See where things can start to get a little complicated?

Just like with your reorder point, if you err in calculating lead time demand, you also run the risk of going out-of-stock (or ending up with dead product on your hands). 

Here’s a handy formula for calculating your lead time:

Lead time demand = lead time x average daily use

Calculating lead time demand helps you pad your safety stock and replenishment orders so that you don’t run out of stock during the manufacturing and shipping process.

More tips for efficient, streamlined bulk inventory management

Now that you’ve got a handle on the basic nuts and bolts of bulk inventory management, there are a few more best practices you can implement to ensure your business stays on the road to healthy growth.

Reduce your carrying costs

There’s no way to get around your business’s carrying costs, which include things like capital investment, taxes, insurance, rent and employee cost of running your warehouse or 3PL facility, and more. 

But there are ways to help lighten the load. Key among them is getting the most out of your storage facility. If you’re contracting with a 3PL for your storage space, for instance, can your contract be renegotiated after a certain timeframe? 

Also take a look at your vendor contracts—over time and as you build stronger relationships, see if you can renegotiate more advantageous terms. Another option is to share warehouse space with another vendor and split the cost. 

You’ll quickly realize that carrying costs can get out of control, especially without an inventory management strategy. Always strive to be examining, optimizing, and asking yourself, “How can I make this cheaper?”

Automate as much as possible

Automation not only saves you time, but mitigates human error from your inventory management practices. That’s where bulk inventory management tools like SkuVault come in, which can help you automatically calculate your lead time demand and reorder point numbers, keep your inventory numbers up to date as product moves in and out of the warehouse.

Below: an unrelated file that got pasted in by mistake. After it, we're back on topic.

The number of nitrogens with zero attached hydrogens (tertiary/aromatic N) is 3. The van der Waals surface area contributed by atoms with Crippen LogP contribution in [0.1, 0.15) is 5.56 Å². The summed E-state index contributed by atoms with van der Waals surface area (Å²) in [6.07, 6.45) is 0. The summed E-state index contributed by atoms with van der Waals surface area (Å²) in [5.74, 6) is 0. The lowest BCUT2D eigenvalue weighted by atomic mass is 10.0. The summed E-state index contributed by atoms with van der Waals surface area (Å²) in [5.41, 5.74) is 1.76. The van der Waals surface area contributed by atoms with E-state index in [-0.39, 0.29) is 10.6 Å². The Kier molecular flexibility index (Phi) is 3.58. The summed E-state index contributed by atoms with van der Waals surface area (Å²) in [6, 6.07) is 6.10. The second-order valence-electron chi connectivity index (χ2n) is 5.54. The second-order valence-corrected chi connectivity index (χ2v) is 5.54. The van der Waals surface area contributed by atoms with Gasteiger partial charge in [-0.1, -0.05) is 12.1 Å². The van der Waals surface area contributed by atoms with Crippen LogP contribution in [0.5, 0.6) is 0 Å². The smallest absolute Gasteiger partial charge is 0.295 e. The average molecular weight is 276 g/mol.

A robust IMS like SkuVault can also take over repetitive manual tasks related to purchasing like automatically reordering items and generating purchase orders.

We’ve built SkuVault with an eye to help ecommerce business owners maximize their revenue through intelligent inventory management.


SkuVault’s cloud-based platform gives users real-time information and easily accessed insights into their inventory along every step of the inventory management cycle. Further, we’ve got a proven track record of improving inventory management accuracy and efficiency for organizations of all sizes.

Whether you choose to implement bulk inventory management or some other strategy, SkuVault will do the heavy lifting for you, converting your ecommerce pain points into profits. 

We’d love to show you how simple it is to transform your organization’s inventory management practices. Sign up for a live demo with our team today.

Matt Kenyon

Matt Kenyon


Matt has been helping businesses succeed with exceptional content, lead gen, and B2B copywriting for the last decade. When he’s not typing words for humans (that Google loves), Matt can be found producing music, peeking at a horror flick between his fingers, or spending quality time with his wife and kids.